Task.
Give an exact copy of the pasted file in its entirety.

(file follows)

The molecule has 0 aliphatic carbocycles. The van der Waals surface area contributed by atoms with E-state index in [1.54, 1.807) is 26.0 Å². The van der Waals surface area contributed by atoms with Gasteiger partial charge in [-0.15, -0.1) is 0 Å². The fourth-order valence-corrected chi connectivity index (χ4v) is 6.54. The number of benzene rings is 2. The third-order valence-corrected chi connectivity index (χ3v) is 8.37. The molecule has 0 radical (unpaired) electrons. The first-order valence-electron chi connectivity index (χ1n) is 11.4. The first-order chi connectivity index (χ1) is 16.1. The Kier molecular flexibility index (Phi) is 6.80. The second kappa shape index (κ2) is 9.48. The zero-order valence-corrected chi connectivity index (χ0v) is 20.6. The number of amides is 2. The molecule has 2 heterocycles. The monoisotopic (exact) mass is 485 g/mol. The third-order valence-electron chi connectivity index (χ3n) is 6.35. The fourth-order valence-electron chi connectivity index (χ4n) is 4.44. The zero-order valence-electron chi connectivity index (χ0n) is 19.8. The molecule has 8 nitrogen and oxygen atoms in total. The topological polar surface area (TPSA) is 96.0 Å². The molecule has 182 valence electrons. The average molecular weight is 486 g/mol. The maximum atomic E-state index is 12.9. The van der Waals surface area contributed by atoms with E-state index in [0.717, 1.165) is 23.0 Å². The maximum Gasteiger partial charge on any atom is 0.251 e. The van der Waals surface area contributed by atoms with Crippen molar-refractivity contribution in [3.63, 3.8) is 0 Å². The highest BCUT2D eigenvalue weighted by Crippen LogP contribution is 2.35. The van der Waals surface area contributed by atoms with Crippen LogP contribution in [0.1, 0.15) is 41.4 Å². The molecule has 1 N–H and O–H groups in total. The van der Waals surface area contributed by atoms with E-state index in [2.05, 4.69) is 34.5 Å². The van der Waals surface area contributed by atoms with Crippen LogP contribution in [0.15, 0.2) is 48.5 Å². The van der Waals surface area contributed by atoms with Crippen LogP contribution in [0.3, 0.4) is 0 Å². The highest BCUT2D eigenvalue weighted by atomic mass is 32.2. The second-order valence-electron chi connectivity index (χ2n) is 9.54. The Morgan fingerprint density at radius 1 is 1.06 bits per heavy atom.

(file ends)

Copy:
The molecule has 0 aliphatic carbocycles. The van der Waals surface area contributed by atoms with E-state index in [1.54, 1.807) is 26.0 Å². The van der Waals surface area contributed by atoms with Gasteiger partial charge in [-0.15, -0.1) is 0 Å². The fourth-order valence-corrected chi connectivity index (χ4v) is 6.54. The number of benzene rings is 2. The third-order valence-corrected chi connectivity index (χ3v) is 8.37. The molecule has 0 radical (unpaired) electrons. The first-order valence-electron chi connectivity index (χ1n) is 11.4. The first-order chi connectivity index (χ1) is 16.1. The Kier molecular flexibility index (Phi) is 6.80. The second kappa shape index (κ2) is 9.48. The zero-order valence-corrected chi connectivity index (χ0v) is 20.6. The number of amides is 2. The molecule has 2 heterocycles. The monoisotopic (exact) mass is 485 g/mol. The third-order valence-electron chi connectivity index (χ3n) is 6.35. The fourth-order valence-electron chi connectivity index (χ4n) is 4.44. The zero-order valence-electron chi connectivity index (χ0n) is 19.8. The molecule has 8 nitrogen and oxygen atoms in total. The topological polar surface area (TPSA) is 96.0 Å². The molecule has 182 valence electrons. The average molecular weight is 486 g/mol. The maximum atomic E-state index is 12.9. The van der Waals surface area contributed by atoms with E-state index in [0.717, 1.165) is 23.0 Å². The maximum Gasteiger partial charge on any atom is 0.251 e. The van der Waals surface area contributed by atoms with Crippen molar-refractivity contribution in [3.63, 3.8) is 0 Å². The highest BCUT2D eigenvalue weighted by Crippen LogP contribution is 2.35. The van der Waals surface area contributed by atoms with Crippen LogP contribution in [0.1, 0.15) is 41.4 Å². The molecule has 1 N–H and O–H groups in total. The van der Waals surface area contributed by atoms with E-state index in [2.05, 4.69) is 34.5 Å². The van der Waals surface area contributed by atoms with Crippen LogP contribution in [0.15, 0.2) is 48.5 Å². The van der Waals surface area contributed by atoms with Crippen LogP contribution in [0.3, 0.4) is 0 Å². The highest BCUT2D eigenvalue weighted by atomic mass is 32.2. The second-order valence-electron chi connectivity index (χ2n) is 9.54. The Morgan fingerprint density at radius 1 is 1.06 bits per heavy atom.